- The Washington Times - Monday, January 26, 2009


Regarding last weekend’s editorial (“Forced to abort,” Jan. 18), we can all agree that coerced abortion is wrong. There is no dispute about that. However, reproductive control comes in many forms - forcing a woman to have an abortion, forcing a woman to continue a pregnancy that is not her choice and, most often, coping with an abusive partner who refuses to use contraception. We need comprehensive solutions that address coercion and abuse and deal with the complexities of women’s lives. The Prevention of Coerced and Unsafe Abortions Act does not.

Relationship violence and reproductive coercion have direct reproductive-health consequences, putting many women at grave risk for unintended pregnancy, sexually transmitted infections and HIV/AIDS. However, there are ways to help. We need laws that promote violence prevention; train health care providers to assess patients for abuse; ensure women’s access to a full range of reproductive health services; and prevent violence and coercion in the next generation by teaching young people the importance of building healthy relationships.



Family Violence Prevention Fund


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I am disappointed with President Obama’s reversal of former President Bush’s ban on federal funding for international groups that promote or perform abortions (“Obama changes policy on abortion,” Saturday).

His politically invasive act, which will increase the number of abortions worldwide, violates the beliefs and ethical norms of many foreign cultures.

Science tells us that full human life begins at conception with the formation of a genetically complete, self-directing human entity, the embryo. Life does not result from an organism when it has been built up, but the vital principle builds up the organism of its own body. Abortion, therefore, is in every circumstance, murder.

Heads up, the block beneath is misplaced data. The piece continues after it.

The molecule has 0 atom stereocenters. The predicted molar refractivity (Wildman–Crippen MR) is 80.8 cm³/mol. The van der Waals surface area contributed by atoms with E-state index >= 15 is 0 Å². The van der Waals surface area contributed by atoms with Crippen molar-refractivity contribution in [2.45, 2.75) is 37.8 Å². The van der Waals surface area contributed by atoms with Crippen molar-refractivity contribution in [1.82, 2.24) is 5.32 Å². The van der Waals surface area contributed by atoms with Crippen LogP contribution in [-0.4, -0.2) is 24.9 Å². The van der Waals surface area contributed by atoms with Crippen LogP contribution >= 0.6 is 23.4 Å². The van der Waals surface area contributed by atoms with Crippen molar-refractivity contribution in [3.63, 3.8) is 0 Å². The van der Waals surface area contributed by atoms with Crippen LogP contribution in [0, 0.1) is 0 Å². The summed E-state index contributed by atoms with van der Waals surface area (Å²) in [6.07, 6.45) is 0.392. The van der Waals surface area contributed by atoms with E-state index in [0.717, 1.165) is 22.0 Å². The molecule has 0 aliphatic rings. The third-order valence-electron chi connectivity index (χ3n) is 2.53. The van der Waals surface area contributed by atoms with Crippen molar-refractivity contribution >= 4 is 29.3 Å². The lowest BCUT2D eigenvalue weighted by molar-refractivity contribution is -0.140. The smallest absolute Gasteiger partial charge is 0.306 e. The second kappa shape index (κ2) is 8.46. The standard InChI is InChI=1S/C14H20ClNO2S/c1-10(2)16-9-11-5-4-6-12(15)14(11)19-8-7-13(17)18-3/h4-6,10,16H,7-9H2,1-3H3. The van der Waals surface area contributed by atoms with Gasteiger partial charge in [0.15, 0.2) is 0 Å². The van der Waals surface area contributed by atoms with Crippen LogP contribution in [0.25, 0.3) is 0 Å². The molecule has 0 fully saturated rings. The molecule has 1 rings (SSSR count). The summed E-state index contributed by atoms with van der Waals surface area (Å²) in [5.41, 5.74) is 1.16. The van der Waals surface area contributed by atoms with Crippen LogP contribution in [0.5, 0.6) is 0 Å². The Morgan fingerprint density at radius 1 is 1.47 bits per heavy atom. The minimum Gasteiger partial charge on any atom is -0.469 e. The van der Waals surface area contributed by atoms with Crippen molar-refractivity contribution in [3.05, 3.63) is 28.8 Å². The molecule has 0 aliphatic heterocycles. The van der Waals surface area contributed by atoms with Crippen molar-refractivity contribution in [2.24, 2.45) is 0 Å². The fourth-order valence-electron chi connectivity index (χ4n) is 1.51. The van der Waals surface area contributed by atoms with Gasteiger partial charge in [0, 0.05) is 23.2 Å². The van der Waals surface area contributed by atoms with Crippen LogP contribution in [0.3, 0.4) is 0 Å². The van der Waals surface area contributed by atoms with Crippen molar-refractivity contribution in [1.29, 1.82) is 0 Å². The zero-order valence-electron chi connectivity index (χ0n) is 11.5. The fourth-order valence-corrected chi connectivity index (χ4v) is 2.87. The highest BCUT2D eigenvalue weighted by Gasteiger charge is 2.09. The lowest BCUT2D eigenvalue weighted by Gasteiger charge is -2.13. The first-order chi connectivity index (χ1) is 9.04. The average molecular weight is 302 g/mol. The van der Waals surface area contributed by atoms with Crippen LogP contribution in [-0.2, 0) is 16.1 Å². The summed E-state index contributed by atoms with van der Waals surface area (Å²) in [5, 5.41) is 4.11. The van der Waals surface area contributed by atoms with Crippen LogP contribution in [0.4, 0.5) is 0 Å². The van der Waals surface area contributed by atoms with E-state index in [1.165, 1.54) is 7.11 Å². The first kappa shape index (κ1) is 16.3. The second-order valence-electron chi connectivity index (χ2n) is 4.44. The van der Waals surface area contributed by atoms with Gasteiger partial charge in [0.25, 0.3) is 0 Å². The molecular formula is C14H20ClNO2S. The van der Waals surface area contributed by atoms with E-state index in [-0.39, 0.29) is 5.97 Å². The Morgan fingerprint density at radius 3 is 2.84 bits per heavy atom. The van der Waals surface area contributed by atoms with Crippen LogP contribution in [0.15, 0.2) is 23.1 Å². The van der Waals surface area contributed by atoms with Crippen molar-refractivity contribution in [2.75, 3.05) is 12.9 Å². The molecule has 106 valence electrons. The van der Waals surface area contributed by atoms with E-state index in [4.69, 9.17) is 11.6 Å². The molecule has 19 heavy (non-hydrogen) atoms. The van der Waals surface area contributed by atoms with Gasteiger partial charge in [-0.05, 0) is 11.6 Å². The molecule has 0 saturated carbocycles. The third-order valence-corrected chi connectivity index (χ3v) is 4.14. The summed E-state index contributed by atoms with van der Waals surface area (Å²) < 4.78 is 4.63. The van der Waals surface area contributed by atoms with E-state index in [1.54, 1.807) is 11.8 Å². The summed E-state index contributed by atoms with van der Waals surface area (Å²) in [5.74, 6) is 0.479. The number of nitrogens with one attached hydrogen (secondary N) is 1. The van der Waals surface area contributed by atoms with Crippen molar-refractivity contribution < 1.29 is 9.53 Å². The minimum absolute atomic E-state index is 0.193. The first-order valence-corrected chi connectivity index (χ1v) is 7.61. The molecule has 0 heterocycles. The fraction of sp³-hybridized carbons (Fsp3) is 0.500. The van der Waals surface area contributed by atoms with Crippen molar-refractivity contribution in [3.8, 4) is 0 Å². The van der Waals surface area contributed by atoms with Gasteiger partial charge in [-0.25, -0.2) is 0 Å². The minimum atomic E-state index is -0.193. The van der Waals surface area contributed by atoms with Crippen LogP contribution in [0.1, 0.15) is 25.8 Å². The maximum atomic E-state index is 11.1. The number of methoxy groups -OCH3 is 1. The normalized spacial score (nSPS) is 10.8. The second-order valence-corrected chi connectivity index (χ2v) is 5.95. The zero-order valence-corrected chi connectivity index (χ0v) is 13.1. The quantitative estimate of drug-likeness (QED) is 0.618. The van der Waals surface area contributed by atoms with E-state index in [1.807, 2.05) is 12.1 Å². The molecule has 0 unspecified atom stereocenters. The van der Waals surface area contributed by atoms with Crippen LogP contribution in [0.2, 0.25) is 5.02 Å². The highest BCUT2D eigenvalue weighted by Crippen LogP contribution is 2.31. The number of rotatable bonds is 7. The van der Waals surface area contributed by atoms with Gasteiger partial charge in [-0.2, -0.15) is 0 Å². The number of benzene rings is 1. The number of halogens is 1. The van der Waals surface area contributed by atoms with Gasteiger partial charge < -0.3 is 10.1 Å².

Ultimately, those who support abortion cannot coherently answer the question why the right of the fetus not to be killed must yield to the right of individual freedom. When the law accepts that the rights of the weakest may be violated, it also accepts that the law of the jungle prevails over the rule of law. When we begin to call even an embryonic human being a “thing” or a “clump of cells,” progress becomes blind and destructive.

The respect for every human life is an essential condition if a societal life worthy of the name is to be possible. When man’s conscience loses respect for life as something sacred, he inevitably ends by losing his own identity.

To claim the right to abortion and to recognize that right in law, means to attribute to human freedom a perverse and evil significance: that of an absolute power over others and against others. This is the death of true freedom.


Hamilton, Ontario, Canada

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